Mallory McMorrow, Who Lashed out at G.O.P., Becomes a Democratic Money Machine

Mallory McMorrow, the state senator whose fiery April floor speech denouncing Republicans’ treatment of the L.G.B.T.Q. community as a “hollow, hateful scheme” made her an instant political celebrity on the left, has raised more than $1 million on behalf of her fellow Michigan Democrats.

For an individual state lawmaker, that’s an impressive haul, campaign finance experts said — although in the past, high-profile legislative races in other states have seen as much as $10 million in total spending. Ms. McMorrow’s fund-raising sum is more than twice as much as she raised in her 2018 race, in which she unseated a Republican incumbent.

In an interview, Ms. McMorrow said her aim was to help flip the Michigan State Senate, which Republicans have controlled since 1984.

“I am fundamentally convinced the only way we move the needle on anything in Michigan is to flip the Senate,” Ms. McMorrow said. “I mean, we’ve run from behind forever.”

Reflecting the national platform Ms. McMorrow gained after her speech, more than 11,000 donors from all 50 states have contributed, according to her campaign treasurer, Ray Wert, who is her husband and a journalist. She has become a regular on liberal podcasts, late-night television and MSNBC in the weeks since her viral moment, which came after a colleague in the Michigan State Senate accused her in a fund-raising email of wanting to “groom and sexualize” children.

The crush of fund-raising trips and media requests has been so overwhelming, Ms. McMorrow said, that she has enlisted the pro bono help of Lis Smith, a Democratic communications strategist who most recently worked on the presidential campaign of Pete Buttigieg, who is now the transportation secretary. Anthony Mercurio, a former finance director for Mr. Buttigieg who helped him raise millions in 2020, has also been brought on board.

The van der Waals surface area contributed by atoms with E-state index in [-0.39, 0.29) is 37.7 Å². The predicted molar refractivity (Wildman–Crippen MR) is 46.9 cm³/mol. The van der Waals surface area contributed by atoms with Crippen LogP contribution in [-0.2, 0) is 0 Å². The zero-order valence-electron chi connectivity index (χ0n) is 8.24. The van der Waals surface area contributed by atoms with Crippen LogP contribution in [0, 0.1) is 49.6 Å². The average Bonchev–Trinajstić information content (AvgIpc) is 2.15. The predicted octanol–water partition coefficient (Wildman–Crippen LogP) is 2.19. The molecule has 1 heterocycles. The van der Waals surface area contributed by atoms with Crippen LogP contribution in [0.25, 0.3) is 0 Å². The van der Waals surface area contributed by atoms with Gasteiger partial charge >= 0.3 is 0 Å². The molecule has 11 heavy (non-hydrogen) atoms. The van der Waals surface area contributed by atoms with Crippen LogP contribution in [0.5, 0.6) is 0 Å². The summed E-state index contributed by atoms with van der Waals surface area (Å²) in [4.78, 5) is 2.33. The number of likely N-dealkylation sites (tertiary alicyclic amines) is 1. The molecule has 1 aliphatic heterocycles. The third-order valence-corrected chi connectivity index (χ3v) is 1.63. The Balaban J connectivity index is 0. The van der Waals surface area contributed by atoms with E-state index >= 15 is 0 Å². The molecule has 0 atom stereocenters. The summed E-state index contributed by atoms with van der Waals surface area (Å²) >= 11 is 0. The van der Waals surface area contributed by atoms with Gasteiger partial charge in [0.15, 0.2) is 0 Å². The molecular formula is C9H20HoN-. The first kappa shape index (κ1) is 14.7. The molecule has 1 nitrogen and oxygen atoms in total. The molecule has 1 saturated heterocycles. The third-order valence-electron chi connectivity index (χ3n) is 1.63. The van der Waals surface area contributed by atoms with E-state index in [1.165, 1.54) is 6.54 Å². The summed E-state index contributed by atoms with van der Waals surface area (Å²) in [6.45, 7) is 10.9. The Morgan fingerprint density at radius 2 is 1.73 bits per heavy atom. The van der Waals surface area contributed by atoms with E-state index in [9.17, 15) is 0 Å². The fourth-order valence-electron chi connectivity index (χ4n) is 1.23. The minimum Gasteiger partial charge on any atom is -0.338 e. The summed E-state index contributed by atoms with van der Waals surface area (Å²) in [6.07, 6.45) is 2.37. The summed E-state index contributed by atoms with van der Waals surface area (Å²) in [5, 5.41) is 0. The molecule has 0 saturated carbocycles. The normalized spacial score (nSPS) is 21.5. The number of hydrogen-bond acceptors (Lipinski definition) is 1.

The money has gone into a combination of accounts, her campaign said: the Michigan Senate Democratic Fund; the Democratic Legislative Campaign Committee; her leadership fund, which is named A More Perfect Michigan; and her own candidate committee.

Through A More Perfect Michigan, Ms. McMorrow is helping fellow Democrats in seven key races. The current composition of Michigan’s 38-seat Senate is 22 Republicans and 16 Democrats, though Democrats say the chamber is newly competitive after an independent commission redrew the district boundaries. If Democrats retain the governorship and flip just three of those seats, they will secure the majority.

Republicans have long held the balance of power in state legislatures nationwide, reflecting conservatives’ greater focus on down-ballot races and their deeper institutional roots within state politics. They currently control 54 percent of state legislative seats across the country and 61 percent of the 98 chambers that are contested by party, according to the National Conference of State Legislatures.

Democrats are hoping to win back some of those chambers in November, though the political environment could make it challenging just to defend many of the 37 they still control. Some Democratic strategists say privately that they might have better luck in 2024, anticipating that voters’ sour views of the economy and of the current administration will have shifted in their favor by then.

State legislatures, long considered a backwater of American politics, have become hotly contested since the 2020 election. Following his loss, former President Donald J. Trump and his allies pressured state lawmakers in Arizona, Michigan, Pennsylvania and Wisconsin to overturn President Biden’s victories in those states. Republicans are pushing to win uncontested majorities in those and other key swing states, with an eye toward gaining full control of the machinery of state elections in 2024.

For their part, Democrats have poured millions into redistricting over the past few years, a stepped-up effort that came in response to the deep losses they suffered after Republicans redrew district lines heavily in their favor following the 2010 midterm elections.

Ms. McMorrow, 35, grew up in New Jersey and graduated from the University of Notre Dame. She represents the 13th District in the Michigan State Senate, a suburban area outside of Detroit, but is seeking re-election in the newly redrawn Eighth District.

She faces one opponent, Marshall Bullock, in the Democratic primary on Aug. 2.

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